Thursday, September 29, 2022

Pearly Kings and Queens

London The Unfinished City
Pearly Kings and Queens.

Considering every Borough of London has a Pearly King and Queen, it is rare that I have ever seen them. So, I was quite pleased to see some out and about during the State Funeral of HM Queen Elizabeth II.

They were friendly and more than happy to pose for photos, as the crowds dissipated following the funeral procession.

As this was one of the first times that I seen them up close, I thought that I had better find out more about them.

Wednesday, September 28, 2022

Household Cavalry Mounted Regiment

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Household Cavalry Mounted Regiment.

Of the roughly fifteen military barracks, within London, the guards of the Household Cavalry Mounted Regiment are, quite possibly, the most easily recognised. 

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King's Life Guard.

Known as the Life Guards and the Blues and Royals these are the monarch's bodyguard and can be seen, daily, at Horse Guards Parade, which is the ceremonial entrance to Buckingham Palace.

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Blues and Royals.

Most notably they perform ceremonial duties throughout the year, such as the State Opening of Parliament, Trooping the Colour, Garter Ceremony at Windsor Castle, State visits, etc..

Sunday, September 25, 2022

Great Fire of Tooley Street

London The Unfinished City

On Saturday June 22, 1861, at about 16:00, a fire was spotted in Cotton's Wharf, on Tooley Street. It is believed to have been started when a worker in the wharf dropped a cigarette, but this is not confirmed. 

Despite Cotton's Wharf having sturdy fire protection, the surrounding buildings were less protected and the fire spread quickly, especially with the goods held in Cotton's Wharf. These included rice, tallow, hemp, jute and sugar. 

At around 17:00 the London Fire Engine Establishment were informed and joined the two private fire engines, from a local distiller, that were already on the scene.

By 18:00 there were 14 fire engines trying to extinguish the blaze. The River Thames was at low tide, so the river fire engine could not be used as it was unable to draw water from the shallow water.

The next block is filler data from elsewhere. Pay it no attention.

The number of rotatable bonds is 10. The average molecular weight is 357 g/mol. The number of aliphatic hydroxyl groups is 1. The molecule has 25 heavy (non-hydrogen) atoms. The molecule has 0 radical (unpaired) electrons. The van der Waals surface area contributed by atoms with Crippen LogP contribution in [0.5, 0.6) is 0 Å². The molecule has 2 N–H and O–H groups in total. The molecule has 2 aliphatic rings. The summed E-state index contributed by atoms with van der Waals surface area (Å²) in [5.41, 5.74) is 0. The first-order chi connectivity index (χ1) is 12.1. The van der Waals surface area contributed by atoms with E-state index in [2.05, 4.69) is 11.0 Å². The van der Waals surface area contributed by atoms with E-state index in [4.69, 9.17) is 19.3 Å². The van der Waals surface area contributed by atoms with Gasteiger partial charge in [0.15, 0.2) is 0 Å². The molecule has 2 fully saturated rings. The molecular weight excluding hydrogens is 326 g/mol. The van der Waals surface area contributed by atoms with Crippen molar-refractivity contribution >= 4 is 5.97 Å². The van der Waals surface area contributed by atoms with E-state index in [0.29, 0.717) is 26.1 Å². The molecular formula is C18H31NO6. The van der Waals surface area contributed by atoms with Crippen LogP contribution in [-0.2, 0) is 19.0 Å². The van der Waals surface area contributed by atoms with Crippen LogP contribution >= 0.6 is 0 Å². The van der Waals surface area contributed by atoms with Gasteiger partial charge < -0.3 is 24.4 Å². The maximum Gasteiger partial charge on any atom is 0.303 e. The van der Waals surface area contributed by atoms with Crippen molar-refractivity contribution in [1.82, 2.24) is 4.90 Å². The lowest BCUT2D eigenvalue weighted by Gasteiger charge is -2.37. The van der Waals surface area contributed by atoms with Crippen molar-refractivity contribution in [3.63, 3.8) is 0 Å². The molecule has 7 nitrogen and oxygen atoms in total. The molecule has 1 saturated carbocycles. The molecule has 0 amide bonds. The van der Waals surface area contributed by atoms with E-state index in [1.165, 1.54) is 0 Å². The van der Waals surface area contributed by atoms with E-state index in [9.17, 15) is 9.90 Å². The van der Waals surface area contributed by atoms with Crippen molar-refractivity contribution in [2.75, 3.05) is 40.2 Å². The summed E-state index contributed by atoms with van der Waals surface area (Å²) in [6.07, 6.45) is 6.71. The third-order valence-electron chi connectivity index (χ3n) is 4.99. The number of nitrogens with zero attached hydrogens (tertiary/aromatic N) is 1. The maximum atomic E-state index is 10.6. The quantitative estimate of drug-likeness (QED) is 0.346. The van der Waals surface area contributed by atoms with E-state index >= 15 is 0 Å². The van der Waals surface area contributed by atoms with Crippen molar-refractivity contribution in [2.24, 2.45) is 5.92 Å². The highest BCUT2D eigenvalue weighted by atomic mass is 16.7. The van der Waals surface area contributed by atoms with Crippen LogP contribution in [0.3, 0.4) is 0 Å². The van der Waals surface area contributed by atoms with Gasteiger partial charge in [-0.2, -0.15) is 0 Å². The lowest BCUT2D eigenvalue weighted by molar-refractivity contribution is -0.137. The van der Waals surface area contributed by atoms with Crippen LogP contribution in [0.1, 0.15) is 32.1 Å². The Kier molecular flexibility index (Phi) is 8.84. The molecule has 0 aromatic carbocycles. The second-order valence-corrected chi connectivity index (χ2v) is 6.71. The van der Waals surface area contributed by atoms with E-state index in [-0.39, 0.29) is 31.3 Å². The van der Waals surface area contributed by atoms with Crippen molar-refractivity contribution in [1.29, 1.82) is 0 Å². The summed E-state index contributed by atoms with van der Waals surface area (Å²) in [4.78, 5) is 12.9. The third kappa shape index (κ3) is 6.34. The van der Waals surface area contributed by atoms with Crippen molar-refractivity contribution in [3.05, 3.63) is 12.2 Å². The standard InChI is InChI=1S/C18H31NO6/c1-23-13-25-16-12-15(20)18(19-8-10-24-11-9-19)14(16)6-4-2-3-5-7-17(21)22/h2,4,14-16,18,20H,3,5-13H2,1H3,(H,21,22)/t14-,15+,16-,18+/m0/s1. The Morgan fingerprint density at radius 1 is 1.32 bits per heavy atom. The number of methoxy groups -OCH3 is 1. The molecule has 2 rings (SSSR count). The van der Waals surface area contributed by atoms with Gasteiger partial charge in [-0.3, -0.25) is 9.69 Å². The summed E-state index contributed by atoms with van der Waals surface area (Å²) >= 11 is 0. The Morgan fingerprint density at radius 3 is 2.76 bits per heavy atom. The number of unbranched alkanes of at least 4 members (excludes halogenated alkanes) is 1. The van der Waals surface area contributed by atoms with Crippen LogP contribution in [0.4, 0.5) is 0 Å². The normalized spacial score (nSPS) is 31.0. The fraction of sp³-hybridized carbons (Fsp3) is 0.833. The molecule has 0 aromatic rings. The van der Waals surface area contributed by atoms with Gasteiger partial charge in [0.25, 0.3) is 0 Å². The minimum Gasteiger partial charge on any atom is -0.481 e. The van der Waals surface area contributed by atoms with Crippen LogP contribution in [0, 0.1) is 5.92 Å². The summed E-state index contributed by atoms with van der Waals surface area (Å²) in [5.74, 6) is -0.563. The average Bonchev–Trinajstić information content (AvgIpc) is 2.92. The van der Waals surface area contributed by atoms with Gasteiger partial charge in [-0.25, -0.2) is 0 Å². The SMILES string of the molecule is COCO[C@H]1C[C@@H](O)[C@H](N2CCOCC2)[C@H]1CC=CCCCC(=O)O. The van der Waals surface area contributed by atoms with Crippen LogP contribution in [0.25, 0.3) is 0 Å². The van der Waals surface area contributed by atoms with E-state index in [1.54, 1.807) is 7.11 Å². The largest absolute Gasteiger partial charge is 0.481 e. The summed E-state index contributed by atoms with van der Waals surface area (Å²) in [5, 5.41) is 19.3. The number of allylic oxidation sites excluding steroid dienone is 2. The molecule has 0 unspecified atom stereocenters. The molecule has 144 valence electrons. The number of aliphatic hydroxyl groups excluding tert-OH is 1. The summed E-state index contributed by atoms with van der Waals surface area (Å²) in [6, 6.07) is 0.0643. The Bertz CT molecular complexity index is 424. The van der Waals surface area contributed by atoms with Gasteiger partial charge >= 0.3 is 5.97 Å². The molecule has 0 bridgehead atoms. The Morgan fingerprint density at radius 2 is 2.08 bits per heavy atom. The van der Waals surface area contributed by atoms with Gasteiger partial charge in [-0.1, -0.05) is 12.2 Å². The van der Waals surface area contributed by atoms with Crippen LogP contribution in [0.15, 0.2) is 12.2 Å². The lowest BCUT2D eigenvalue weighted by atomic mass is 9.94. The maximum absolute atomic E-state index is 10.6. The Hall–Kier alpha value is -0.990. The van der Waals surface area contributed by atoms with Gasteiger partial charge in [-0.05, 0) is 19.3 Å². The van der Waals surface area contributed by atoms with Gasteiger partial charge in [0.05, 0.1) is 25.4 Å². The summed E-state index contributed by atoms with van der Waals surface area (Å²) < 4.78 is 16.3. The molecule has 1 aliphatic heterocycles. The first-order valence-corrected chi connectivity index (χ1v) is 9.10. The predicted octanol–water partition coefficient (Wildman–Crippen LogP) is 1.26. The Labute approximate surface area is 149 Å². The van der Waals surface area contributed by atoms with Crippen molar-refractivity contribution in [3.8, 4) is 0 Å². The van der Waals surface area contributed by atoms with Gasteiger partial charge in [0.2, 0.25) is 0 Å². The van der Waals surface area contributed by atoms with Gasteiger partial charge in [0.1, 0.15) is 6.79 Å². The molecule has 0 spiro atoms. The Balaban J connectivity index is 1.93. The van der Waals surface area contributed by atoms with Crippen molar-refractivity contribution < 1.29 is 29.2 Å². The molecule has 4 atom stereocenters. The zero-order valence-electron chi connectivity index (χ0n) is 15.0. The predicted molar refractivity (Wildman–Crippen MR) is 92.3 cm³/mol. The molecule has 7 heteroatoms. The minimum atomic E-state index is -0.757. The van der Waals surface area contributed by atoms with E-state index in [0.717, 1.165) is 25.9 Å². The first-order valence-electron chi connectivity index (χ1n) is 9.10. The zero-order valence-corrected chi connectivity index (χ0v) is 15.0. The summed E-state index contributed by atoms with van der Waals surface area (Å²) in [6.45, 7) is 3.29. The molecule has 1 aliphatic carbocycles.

Soon, though, the blaze became so great that the fire engines were forced to retreat as spice warehouses caught light, distributing spices into the air.

Reflections, 2022: A flotilla on the River Thames

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HMS Belfast and the City of London.

Saturday September 24, 2022.

To honour the passing of HM Queen Elizabeth II and the accession of King Charles III a flotilla of ships sailed along the River Thames as part of a tribute by the river community.

The flotilla of 150+ illuminated boats, of all shapes and sizes, with the rowbarge 'Gloriana' as its centrepiece, began its journey along the River Thames from Albert Bridge. 

Deciding where along the River Thames to view this spectacle was a tough choice; 

Did I stand on one of the bridges and look down on the flotilla? 

Did I pick a spot near the Palace of Westminster, where the river is narrower, allowing for better shots? 

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The perfect backdrop.

No. I would stand opposite HM Royal Palace and Fortress of the Tower of London. This would give me an excellent viewpoint of the HMS Belfast and Tower Bridge, with the Tower of London as my backdrop. Besides, the flotilla had to pass through Tower Bridge, which would be raised, and that is always a joy to watch.

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The flotilla begins to arrive.

As dusk turned to night the armada of vessels began arriving to the west of Tower Bridge. A tannoy sounded on Tower Bridge and the crowds, who thought that they had picked the perfect spot, had to leave the bridge so that the bascules could be raised.

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Tower Bridge with her bascules raised.

Friday, September 23, 2022

Streets paved with gold. No, but paved with wood, sometimes.

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Wooden detail on the road.

"London's streets are paved with gold." - Uh, no they are not.

London's streets have never been paved with gold, obviously. They have, however, been paved in concrete, tarmac, cobbles, cork and wooden blocks, throughout the years. And, depending on the area of the city, a different type of wood was used: Australian Jarrah a hardwood was used in the 'posh' areas, while Swedish a yellow deal softwood was used on the main thoroughfares.

Although the idea of using wood had been around for years, it wasn't until 1839 that wooden blocks were first trialled on the streets of London, outside the Old Bailey.
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Chequer Street.

Then, in 1843, a meeting was brought to discuss the discontinuation of the use of wood in favour of granite cobbles (setts). Wood had proved to be problematic and it was found that the blocks would need to be covered in pitch and sanded. Also, accidents were occurring where roads went from one type of surface to another. The wooden blocks becoming slippery in wet weather.

Tuesday, September 20, 2022

State Funeral of HM Queen Elizabeth II


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Farewell, your Majesty.

Monday September 19, 2022.

I was unable, due to working and other responsibilities, to visit HM Queen Elizabeth II as she lay-in-state, so I made sure that I would be able to visit London on the day of her funeral.